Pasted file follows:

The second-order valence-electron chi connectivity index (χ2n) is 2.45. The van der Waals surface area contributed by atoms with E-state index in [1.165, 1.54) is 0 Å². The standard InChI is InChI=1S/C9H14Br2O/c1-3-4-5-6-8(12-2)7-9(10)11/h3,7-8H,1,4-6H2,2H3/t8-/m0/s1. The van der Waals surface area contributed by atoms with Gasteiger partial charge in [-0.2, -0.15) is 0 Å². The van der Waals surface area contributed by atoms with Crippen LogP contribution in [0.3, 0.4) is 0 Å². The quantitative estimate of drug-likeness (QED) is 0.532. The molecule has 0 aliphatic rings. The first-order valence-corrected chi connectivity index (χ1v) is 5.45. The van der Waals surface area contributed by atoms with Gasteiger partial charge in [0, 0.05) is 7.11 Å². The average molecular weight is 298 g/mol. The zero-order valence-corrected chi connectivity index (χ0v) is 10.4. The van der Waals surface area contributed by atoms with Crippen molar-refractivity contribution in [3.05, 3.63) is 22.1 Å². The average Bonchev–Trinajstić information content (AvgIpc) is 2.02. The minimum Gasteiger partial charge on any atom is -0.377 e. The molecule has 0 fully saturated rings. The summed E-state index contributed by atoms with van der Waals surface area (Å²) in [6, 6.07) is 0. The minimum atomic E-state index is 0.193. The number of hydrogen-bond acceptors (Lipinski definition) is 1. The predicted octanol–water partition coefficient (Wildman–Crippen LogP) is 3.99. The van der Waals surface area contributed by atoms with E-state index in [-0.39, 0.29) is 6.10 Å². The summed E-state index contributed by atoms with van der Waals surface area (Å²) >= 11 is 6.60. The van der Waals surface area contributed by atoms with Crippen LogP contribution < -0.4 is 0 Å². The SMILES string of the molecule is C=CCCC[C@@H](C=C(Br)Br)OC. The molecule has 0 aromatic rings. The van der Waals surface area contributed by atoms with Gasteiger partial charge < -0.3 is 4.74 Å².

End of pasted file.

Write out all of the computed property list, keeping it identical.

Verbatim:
The second-order valence-electron chi connectivity index (χ2n) is 2.45. The van der Waals surface area contributed by atoms with E-state index in [1.165, 1.54) is 0 Å². The standard InChI is InChI=1S/C9H14Br2O/c1-3-4-5-6-8(12-2)7-9(10)11/h3,7-8H,1,4-6H2,2H3/t8-/m0/s1. The van der Waals surface area contributed by atoms with Gasteiger partial charge in [-0.2, -0.15) is 0 Å². The van der Waals surface area contributed by atoms with Crippen LogP contribution in [0.3, 0.4) is 0 Å². The quantitative estimate of drug-likeness (QED) is 0.532. The molecule has 0 aliphatic rings. The first-order valence-corrected chi connectivity index (χ1v) is 5.45. The van der Waals surface area contributed by atoms with Gasteiger partial charge in [0, 0.05) is 7.11 Å². The average molecular weight is 298 g/mol. The zero-order valence-corrected chi connectivity index (χ0v) is 10.4. The van der Waals surface area contributed by atoms with Crippen molar-refractivity contribution in [3.05, 3.63) is 22.1 Å². The average Bonchev–Trinajstić information content (AvgIpc) is 2.02. The minimum Gasteiger partial charge on any atom is -0.377 e. The molecule has 0 fully saturated rings. The summed E-state index contributed by atoms with van der Waals surface area (Å²) in [6, 6.07) is 0. The minimum atomic E-state index is 0.193. The number of hydrogen-bond acceptors (Lipinski definition) is 1. The predicted octanol–water partition coefficient (Wildman–Crippen LogP) is 3.99. The van der Waals surface area contributed by atoms with E-state index in [-0.39, 0.29) is 6.10 Å². The summed E-state index contributed by atoms with van der Waals surface area (Å²) >= 11 is 6.60. The van der Waals surface area contributed by atoms with Crippen LogP contribution < -0.4 is 0 Å². The SMILES string of the molecule is C=CCCC[C@@H](C=C(Br)Br)OC. The molecule has 0 aromatic rings. The van der Waals surface area contributed by atoms with Gasteiger partial charge < -0.3 is 4.74 Å².